Newspapers Use Readers To Break, Analyze News

When the U.S. government declassified a CIA inspector general's report on the treatment of terror suspects by the CIA, two leading newspapers didn't simply explain it to readers. They independently asked readers to tell them what it meant. Those giants of journalism took a page from their younger online rivals and used crowdsourcing.

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During the later years of his life, Senator Ted Kennedy spent much time questioning the Bush administration, and others continue that questioning this week. The U.S. government declassified an inspector general's report on the treatment of terror suspects by the CIA. And two leading newspapers didn't simply explain it to readers. They independently asked readers to tell them what it meant. NPR's David Folkenflik reports these giants of journalism are taking a page from their younger online rivals.

DAVID FOLKENFLIK: In the Pantheon of Washington Post investigative heroes stand such heavyweights as Woodward and Bernstein, Dana Priest, Barton Gellman. Now comes lock 'em all up. You haven't heard of lock 'em all up? Well, me neither, until Monday afternoon, when the Post slapped 150 pages of the newly released report on its Web site and appealed to readers for help. Cameron Barr is the Post's national security editor.

Mr. CAMERON BARR (Washington Post): This can be sort of a public task. The administration releases a huge volume of material. You know, it's simply physically impossible for us to go through all of it instantaneously.

FOLKENFLIK: So an hour and a half later, in a comment on the Post's investigative blog, lock 'em all up tore the cover off what he or she called diaper-gate. Lock 'em all up wrote, CIA interrogators forced detainees to wear diapers and presumably to wallow in their own filth for up to 72 hours. It was one of the Post's early returns on what's called crowdsourcing, the effort by a news outlet to tap its audience to break and analyze the news more quickly during an ever-accelerating news cycle.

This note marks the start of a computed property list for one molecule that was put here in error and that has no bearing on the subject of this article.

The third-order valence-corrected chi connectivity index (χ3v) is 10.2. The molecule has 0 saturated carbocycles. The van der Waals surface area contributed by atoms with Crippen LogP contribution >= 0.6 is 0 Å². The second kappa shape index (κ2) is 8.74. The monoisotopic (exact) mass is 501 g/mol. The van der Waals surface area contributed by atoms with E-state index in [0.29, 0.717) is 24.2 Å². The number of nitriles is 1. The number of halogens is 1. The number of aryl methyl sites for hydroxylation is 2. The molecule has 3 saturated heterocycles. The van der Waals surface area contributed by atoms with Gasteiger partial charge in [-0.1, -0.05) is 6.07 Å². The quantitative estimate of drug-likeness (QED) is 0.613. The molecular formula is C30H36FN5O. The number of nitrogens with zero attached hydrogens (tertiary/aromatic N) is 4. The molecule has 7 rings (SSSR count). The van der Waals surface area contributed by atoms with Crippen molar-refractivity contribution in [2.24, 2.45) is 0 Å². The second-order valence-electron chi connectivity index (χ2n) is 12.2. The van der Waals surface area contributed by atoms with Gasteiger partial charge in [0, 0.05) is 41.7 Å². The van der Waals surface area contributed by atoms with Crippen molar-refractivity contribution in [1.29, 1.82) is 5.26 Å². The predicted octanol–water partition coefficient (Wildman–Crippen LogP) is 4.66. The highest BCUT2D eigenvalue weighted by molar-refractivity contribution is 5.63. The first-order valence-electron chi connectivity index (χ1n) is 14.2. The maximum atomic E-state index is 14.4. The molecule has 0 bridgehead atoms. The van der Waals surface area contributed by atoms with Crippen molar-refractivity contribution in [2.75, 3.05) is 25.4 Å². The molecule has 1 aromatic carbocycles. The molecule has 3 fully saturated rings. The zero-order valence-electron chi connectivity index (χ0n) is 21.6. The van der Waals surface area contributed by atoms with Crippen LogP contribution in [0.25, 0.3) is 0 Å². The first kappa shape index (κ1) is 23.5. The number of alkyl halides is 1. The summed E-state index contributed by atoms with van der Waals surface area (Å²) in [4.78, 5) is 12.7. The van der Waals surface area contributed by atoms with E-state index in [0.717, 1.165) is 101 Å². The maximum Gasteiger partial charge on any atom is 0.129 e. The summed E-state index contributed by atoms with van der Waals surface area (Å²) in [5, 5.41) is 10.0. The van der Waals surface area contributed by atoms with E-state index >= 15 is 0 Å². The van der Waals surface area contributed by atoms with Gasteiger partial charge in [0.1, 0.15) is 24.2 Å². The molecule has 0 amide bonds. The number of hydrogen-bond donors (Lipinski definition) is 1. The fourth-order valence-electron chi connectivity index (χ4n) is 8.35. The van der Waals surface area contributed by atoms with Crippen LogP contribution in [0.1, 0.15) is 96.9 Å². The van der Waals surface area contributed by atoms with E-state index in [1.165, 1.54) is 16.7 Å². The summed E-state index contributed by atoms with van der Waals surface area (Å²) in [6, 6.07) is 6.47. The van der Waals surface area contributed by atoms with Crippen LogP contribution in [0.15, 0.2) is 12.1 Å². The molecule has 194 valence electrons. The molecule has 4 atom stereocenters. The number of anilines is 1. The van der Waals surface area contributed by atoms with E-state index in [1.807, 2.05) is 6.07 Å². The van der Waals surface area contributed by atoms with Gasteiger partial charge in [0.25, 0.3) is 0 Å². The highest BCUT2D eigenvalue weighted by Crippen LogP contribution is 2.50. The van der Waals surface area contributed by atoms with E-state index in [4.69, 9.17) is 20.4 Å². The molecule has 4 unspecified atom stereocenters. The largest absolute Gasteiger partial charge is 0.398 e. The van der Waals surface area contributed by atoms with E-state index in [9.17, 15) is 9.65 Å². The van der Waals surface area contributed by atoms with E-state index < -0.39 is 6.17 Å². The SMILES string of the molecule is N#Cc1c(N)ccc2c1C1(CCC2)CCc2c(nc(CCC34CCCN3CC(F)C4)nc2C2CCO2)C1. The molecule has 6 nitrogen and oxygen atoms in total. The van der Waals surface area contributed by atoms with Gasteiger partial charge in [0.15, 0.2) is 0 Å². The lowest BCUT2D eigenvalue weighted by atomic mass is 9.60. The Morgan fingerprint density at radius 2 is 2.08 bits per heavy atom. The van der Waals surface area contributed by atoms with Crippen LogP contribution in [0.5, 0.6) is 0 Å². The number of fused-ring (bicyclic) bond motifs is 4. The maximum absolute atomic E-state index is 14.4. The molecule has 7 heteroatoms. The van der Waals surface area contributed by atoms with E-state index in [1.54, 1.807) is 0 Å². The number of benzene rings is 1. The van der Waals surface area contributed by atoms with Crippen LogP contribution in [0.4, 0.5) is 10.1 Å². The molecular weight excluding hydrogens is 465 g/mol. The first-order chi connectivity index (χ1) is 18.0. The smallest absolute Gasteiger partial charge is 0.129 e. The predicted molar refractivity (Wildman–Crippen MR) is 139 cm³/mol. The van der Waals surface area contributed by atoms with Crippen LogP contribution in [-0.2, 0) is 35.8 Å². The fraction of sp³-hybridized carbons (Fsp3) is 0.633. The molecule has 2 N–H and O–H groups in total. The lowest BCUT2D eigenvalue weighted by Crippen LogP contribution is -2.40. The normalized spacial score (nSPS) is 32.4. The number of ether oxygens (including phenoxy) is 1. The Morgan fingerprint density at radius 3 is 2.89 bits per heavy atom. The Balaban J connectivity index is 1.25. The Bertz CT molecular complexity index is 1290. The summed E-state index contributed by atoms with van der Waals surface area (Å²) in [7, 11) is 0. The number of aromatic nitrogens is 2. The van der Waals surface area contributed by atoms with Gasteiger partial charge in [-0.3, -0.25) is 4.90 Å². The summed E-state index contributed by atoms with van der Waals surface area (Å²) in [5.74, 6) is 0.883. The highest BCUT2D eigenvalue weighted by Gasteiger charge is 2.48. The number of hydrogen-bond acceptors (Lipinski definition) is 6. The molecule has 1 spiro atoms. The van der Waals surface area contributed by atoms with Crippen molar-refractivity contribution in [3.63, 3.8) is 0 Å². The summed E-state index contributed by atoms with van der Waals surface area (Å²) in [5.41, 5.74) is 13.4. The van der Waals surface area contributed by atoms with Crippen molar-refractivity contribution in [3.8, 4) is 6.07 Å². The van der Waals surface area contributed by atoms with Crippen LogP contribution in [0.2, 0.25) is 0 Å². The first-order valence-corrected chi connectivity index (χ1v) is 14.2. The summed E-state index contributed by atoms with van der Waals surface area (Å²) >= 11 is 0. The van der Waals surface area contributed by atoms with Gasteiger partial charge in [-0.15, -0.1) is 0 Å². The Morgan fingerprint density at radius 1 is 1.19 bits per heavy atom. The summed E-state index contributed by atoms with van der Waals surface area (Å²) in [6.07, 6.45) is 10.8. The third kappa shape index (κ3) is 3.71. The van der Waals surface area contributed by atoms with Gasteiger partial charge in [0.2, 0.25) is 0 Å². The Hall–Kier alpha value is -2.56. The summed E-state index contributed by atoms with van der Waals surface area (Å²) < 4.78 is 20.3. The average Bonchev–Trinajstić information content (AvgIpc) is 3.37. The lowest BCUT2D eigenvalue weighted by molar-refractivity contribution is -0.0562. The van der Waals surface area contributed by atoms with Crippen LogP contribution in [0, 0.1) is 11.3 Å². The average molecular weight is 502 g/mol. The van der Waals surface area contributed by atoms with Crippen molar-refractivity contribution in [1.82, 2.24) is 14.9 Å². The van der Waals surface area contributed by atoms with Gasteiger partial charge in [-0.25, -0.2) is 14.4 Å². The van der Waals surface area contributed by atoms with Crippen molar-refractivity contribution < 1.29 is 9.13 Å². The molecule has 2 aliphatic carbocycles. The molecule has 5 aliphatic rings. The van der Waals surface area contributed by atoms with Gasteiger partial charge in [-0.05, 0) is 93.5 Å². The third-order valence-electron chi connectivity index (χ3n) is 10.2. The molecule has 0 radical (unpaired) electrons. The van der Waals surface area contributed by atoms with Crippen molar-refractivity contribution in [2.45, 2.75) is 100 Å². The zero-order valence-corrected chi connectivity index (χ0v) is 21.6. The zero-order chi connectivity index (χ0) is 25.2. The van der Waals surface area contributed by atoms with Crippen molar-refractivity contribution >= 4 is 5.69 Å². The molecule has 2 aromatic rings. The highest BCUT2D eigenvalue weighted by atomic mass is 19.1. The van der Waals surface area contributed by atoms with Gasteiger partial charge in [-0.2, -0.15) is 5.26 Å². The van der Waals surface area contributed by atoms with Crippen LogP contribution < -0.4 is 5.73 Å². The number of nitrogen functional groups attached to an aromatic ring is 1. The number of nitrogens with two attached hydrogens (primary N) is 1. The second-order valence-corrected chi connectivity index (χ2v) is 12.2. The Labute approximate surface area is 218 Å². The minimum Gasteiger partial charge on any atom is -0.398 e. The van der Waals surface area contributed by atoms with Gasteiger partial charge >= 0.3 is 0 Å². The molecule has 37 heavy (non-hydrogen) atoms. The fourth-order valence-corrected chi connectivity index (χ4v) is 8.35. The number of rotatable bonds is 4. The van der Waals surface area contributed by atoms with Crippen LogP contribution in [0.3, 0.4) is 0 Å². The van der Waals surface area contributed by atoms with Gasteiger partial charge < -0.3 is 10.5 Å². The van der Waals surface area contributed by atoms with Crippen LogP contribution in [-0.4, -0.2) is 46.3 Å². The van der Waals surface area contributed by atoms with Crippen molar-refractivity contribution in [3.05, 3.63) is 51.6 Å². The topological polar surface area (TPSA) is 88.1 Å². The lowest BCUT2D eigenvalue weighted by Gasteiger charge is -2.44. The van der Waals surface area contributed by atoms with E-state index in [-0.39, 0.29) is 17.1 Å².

Mr. BARR: And a lot of what we do online is experimental in nature. This is a new medium. You know, we try to use it to the best of our ability.

FOLKENFLIK: The newspaper has been posting other documents online as it gets them. There's a lot at stake, including allegations of torture and the legacy of the Bush-Cheney years. The hope is that the Post's well-informed readership will offer insight, yet most of the early comments have involved partisan sniping. Barr acknowledges the payoff has been modest.

Mr. BARR: I don't think that any of the comments we have had so far have really opened our eyes to material that we weren't already aware of.

FOLKENFLIK: But Barr says he's waiting to see what happens once more people have had time to sift through the documents. And at the rival New York Times, journalists are seeking help the very same way. Jon Landman is a deputy managing editor who oversees online efforts. The Times, he says, has highly trained reporters…

Mr. JON LANDMAN (Deputy Managing Editor, New York Times): But it's a big world out there and we're not every place by a long shot. So if we can get our readers to be eyes and ears to contribute expertise that we don't have, what could be bad about that? It makes us smarter.

FOLKENFLIK: In a sense, mainstream news outlets have done this haphazardly for years, accepting eyewitness video of storms and crime scenes. More recently, news outlets have pursued sources on Facebook and Twitter, sought listener reports to compare gasoline prices, and secured video of unrest in Iran.

(Soundbite of chanting)

FOLKENFLIK: But the classic crowd source story broke two years ago. The liberal site Talking Points Memo argued the Bush White House was punishing federal prosecutors for insufficient political loyalty. But the site asked readers to help comb through thousands of emails to prove it. The response propelled the news site's obsessive coverage.

Ms. AMANDA MICHEL (ProPublica): A lot of people think of this technique as magic. It's like, oh, you just throw it out there and everything will come right back to you. It's a little bit like a boomerang, and it's - most of the time it's not the case.

FOLKENFLIK: Amanda Michel oversees crowd-source reporting projects for the investigative news outfit ProPublica. She says it's a promising technique, but not a way to make up for deep cuts in staff at depleted newsrooms around the country.

Ms. MICHEL: The question really is what will people find and to what extent will the Times and the Post harness the attention and energy of those readers, and we'll know that in a few days time.

FOLKENFLIK: The Times's Landman says that even when it works, relying on volunteer newshounds may well require a lot more editing. But the big dogs of journalism say they're up for new tricks. In fact, they say they're trying them all the time.

David Folkenflik, NPR News.

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